Paige Patterson, the Southern Baptist leader best known these days for encouraging women to stay with their abusive husbands because divorce would go against God’s will, has finally issued an apology.
The brief message comes two weeks after audio from 2000 resurfaced in which Patterson talked about how wives whose husbands beat them should stay and pray (even if the abuse got worse). As that story was unfolding, we learned of another incident from 2014 in which Patterson delivered a sermon that included a “joke” about a “very attractive young co-ed” who “wasn’t more than about 16, but mmmmmm. Let me just say, she was nice.”
The reaction has been swift. Southern Baptist women and men have (separately) launched open letters condemning Patterson’s remarks. The board of trustees for the Southwestern Baptist Theological Seminary, which Patterson heads up, will gather later this month to discuss what the hell to do about all this.
Patterson himself, perhaps finally feeling the weight against him, has now issued an apology of sorts.
… I wish to apologize to every woman who has been wounded by anything I have said that was inappropriate or that lacked clarity. We live in a world of hurt and sorrow, and the last thing that I need to do is add to anyone’s heartache. Please forgive the failure to be as thoughtful and careful in my extemporaneous expression as I should have been.
I would also like to reiterate the simple truth that I utterly reject any form of abuse in demeaning or threatening talk, in physical blows, or in forced sexual acts. There is no excuse for anyone to use intemperate language or to attempt to injure another person. The Spirit of Christ is one of comfort, kindness, encouragement, truth, and grace; and that is what I desire my voice always to be.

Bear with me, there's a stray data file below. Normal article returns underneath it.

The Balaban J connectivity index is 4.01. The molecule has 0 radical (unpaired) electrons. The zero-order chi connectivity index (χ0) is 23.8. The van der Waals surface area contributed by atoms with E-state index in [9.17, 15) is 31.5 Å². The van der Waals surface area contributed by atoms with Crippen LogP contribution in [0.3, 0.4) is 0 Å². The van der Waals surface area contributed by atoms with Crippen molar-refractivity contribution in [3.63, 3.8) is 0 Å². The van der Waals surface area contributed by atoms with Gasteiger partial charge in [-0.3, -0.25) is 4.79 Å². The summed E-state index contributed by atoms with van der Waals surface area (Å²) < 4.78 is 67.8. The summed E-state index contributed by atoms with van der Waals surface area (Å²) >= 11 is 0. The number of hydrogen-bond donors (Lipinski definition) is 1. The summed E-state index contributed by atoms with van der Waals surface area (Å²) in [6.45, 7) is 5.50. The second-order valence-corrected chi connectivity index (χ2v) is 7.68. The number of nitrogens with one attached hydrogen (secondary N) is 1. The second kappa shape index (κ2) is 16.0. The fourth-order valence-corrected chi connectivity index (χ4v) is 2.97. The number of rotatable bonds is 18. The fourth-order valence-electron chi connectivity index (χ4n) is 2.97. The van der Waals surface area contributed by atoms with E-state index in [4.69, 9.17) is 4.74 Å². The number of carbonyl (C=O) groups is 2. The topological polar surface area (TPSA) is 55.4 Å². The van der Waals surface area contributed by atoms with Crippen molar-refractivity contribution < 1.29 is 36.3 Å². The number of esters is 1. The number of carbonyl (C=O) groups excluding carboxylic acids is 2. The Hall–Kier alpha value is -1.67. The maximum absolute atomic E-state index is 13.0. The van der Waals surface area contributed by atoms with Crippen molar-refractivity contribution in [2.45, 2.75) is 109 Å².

To all people I offer my apology, but especially to women, to the family of Southern Baptists, my friends and the churches. I sincerely pray that somehow this apology will show my heart and may strengthen you in the love and graciousness of Christ.
Since that apology doesn’t say much, let’s talk about what it doesn’t include:
- What exactly “lacked clarity” and what he meant to say.
- An explanation for why he said women who are abused should pray for healing.
- An explanation for why he sexualized a girl under the age of 16.
- An explanation for why he punished a Ph.D. student at the seminary who tweeted an article critical of Patterson.
- An admission that there are legitimate reasons to get divorced, and abuse is one of them.
- How he plans to make things right from this point forward.
The problem wasn’t the way he discussed his beliefs. The problems were his beliefs. And there’s no indication he’s changed his mind in any of the relevant places. So what’s the point of the exercise?
If you can’t admit what you did wrong, then you can’t sincerely apologize for it. It sounds like Patterson just knows everyone’s mad at him and he wants it all to go away, but he doesn’t want to make it too hard on himself. So he slapped himself on the wrist, assuming everyone would accept his apology.
They shouldn’t. If he thought this pseudo-apology would put an end to his misery, he’s absolutely wrong.
He better start praying since this is far from over.